Freeport follows Anglo’s lead: suspends dividend, cuts spending, eyes assets sales
Freeport-McMoRan Inc. (NYSE:FCX), the world’s largest publically traded copper producer, took a page of Anglo American’s books Wednesday and announced it will continue with spending and production cutbacks as it battles to preserve cash in a deepening commodity prices slump.
The company, the U.S. largest miner by market value and revenue, said the fresh measures include cutting expenditures at its energy operations, additional restrictions in copper and molybdenum output and the suspension of its common stock dividend.
Investors reacted positively to the news, with the stock jumping almost 10% to $7.41 in New York morning trading. Despite the rally, Freeport shares have fallen almost 70% so far this year.
The Phoenix-based company said scratching its annual dividend of 20 cents a share would save $240 million a year. It also said it will cut capital spending to $1.8 billion in 2016 and $1.2 billion in 2017, from already reduced estimates of $2 billion a year.
100 million pounds less of copper
Another decision unveiled Wednesday, was Freeport’s plan to reduce copper production by 350 million pounds, versus the previously announced 250 million. This, thanks to the closure of its Sierrita mine in Arizona.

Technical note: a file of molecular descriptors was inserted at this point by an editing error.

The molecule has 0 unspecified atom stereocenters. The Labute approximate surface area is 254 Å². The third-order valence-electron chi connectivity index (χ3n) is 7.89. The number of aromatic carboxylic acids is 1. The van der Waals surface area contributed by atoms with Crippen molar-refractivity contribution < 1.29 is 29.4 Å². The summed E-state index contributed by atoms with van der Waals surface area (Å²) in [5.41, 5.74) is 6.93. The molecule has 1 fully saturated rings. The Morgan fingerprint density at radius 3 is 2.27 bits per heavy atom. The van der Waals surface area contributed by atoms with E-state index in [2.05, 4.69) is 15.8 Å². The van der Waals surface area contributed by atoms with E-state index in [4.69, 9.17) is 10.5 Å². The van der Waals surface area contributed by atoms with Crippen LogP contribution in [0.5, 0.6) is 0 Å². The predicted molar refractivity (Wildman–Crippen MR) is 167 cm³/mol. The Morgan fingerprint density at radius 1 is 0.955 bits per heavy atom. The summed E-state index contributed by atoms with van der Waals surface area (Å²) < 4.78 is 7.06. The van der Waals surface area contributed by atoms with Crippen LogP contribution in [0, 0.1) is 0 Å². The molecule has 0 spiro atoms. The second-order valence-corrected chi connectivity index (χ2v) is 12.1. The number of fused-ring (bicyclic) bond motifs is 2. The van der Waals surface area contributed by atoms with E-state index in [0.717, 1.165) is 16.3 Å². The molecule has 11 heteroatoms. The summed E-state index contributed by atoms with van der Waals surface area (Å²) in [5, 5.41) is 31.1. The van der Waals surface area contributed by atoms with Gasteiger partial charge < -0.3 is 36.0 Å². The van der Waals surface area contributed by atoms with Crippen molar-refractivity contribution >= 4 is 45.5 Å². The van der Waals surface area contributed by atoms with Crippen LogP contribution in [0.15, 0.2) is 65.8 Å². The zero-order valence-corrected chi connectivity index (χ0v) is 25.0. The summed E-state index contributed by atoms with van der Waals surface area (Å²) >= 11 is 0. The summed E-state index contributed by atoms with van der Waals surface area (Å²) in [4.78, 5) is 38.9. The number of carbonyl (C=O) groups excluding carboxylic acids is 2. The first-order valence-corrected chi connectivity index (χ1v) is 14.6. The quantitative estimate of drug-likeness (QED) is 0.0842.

Freeport, under pressure from activist investor Carl Icahn who acquired an 8.5% stake in the company last August, also said it was looking at the potential sale of minority interests in certain mining assets to provide funds to reduce debt.
The company is also shouldering a deepening rout in oil prices, which have fallen more than 60% since a 2014 peak. In that area, Freeport is cutting capital expenditures from $2 billion a year in 2016 and 2017 to $1.8 billion in 2016 and $1.2 billion in 2017.
The firm is also lowering rig utilization from three Deepwater Gulf of Mexico drill ships to one and it is in talks with providers to market idled equipment to third parties.
Freeport said it reached agreement with lenders on easing the conditions around its bank credit facility.